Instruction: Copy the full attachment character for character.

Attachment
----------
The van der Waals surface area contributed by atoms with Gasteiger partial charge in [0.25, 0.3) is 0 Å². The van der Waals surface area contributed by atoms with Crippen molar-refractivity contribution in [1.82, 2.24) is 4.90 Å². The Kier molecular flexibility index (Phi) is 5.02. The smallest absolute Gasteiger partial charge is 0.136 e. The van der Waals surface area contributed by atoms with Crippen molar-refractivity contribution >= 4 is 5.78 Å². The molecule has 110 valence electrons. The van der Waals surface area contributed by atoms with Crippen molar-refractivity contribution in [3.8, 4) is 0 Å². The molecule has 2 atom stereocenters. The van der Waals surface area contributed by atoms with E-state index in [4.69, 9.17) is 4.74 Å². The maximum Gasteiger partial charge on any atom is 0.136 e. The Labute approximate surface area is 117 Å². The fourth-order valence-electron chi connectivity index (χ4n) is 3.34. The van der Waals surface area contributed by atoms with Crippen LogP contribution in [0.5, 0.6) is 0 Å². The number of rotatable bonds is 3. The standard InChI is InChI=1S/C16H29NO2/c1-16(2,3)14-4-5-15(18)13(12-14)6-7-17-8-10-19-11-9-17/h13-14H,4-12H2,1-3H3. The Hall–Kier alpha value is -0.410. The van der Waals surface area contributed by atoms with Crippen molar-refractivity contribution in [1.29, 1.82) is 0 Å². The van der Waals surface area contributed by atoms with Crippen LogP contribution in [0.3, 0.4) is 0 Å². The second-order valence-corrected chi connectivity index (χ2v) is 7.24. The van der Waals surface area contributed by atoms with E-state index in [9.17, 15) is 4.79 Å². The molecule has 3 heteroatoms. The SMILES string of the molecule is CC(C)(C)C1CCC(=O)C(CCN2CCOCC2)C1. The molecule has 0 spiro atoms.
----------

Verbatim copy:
The van der Waals surface area contributed by atoms with Gasteiger partial charge in [0.25, 0.3) is 0 Å². The van der Waals surface area contributed by atoms with Crippen molar-refractivity contribution in [1.82, 2.24) is 4.90 Å². The Kier molecular flexibility index (Phi) is 5.02. The smallest absolute Gasteiger partial charge is 0.136 e. The van der Waals surface area contributed by atoms with Crippen molar-refractivity contribution >= 4 is 5.78 Å². The molecule has 110 valence electrons. The van der Waals surface area contributed by atoms with Crippen molar-refractivity contribution in [3.8, 4) is 0 Å². The molecule has 2 atom stereocenters. The van der Waals surface area contributed by atoms with E-state index in [4.69, 9.17) is 4.74 Å². The maximum Gasteiger partial charge on any atom is 0.136 e. The Labute approximate surface area is 117 Å². The fourth-order valence-electron chi connectivity index (χ4n) is 3.34. The van der Waals surface area contributed by atoms with Crippen LogP contribution in [0.5, 0.6) is 0 Å². The number of rotatable bonds is 3. The standard InChI is InChI=1S/C16H29NO2/c1-16(2,3)14-4-5-15(18)13(12-14)6-7-17-8-10-19-11-9-17/h13-14H,4-12H2,1-3H3. The Hall–Kier alpha value is -0.410. The van der Waals surface area contributed by atoms with Crippen molar-refractivity contribution in [1.29, 1.82) is 0 Å². The van der Waals surface area contributed by atoms with Crippen LogP contribution in [0.3, 0.4) is 0 Å². The second-order valence-corrected chi connectivity index (χ2v) is 7.24. The van der Waals surface area contributed by atoms with E-state index in [9.17, 15) is 4.79 Å². The molecule has 3 heteroatoms. The SMILES string of the molecule is CC(C)(C)C1CCC(=O)C(CCN2CCOCC2)C1. The molecule has 0 spiro atoms.